TFM Sunrise Update June 4, 2019


Corn futures resumed market strength overnight following a surprisingly low planting progress pace. The trade was looking for closer to 70% of the crop to be seeded, but only 67% was reported yesterday afternoon by USDA. Anything under 70% was to be considered bullish. Dec corn surged 11 cents to 4.53-1/4. Producers likely made good progress yesterday and perhaps will again today, but conditions as reported by many who are planting are not ideal. Rain in the forecast for the southern half of the Midwest could put many up to the point of throwing into the towel and take prevent plant. Emergence is also indicating the crop well behind schedule at 46% vs a 5-year average of 84%.


Soybean futures were up as much as 15-1/2 cents overnight with only 39% of the crop planted vs a 5-year average of 79%. Last week’s figure was 29%. Nov beans peaked at 9.21-1/2, the highest level in more than a month for that contract. Obviously, there has not been very much progress for a full week and now farmers will have to scramble to catch up with beans as well. Rain in the forecast for the southern half of the Midwest could be viewed as supportive.


Wheat futures took out yesterday’s session highs overnight before retreating 5 to 7 cents and are called today. Winter wheat ratings were expected to go down but showed the good-to-excellent category at 62% vs 61% last week. Spring wheat planting is 93% complete vs a 5-year average of 96%. Concerns of wet weather delaying harvest could be supportive.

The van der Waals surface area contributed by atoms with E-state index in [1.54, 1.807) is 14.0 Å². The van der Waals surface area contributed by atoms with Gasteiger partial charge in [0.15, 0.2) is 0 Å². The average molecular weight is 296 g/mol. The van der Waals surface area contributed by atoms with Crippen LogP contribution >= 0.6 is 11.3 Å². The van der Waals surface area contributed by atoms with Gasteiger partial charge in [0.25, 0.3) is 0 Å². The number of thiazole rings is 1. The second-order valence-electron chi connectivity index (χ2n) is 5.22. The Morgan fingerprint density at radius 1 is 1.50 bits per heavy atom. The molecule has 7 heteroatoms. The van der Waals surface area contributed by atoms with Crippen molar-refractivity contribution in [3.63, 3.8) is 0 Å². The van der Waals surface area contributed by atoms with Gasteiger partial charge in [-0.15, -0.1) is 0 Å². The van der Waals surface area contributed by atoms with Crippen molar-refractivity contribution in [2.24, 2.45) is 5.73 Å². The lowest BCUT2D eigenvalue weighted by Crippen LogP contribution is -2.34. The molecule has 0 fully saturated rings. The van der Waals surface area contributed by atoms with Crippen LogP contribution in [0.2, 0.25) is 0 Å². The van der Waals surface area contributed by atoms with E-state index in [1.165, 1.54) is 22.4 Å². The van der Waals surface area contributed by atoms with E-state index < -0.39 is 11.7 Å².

Cattle futures are looking at an uneven start to today’s session. Prices have been under pressure as of late as traders have been exiting long livestock positions and purchasing grains. June closed lower for the third day in a row on Monday and at its lowest point since May 18 of 2018. Talk that Brazil would suspend beef exports to China due to Mad Cow could put U.S. futures on the offensive.


Hog futures are called steady to lower on follow through. Despite additional cases of ASF noted elsewhere in the world, prices continue to remain under pressure on ample inventories and tensions stemming from the trade wars with Mexico and China.



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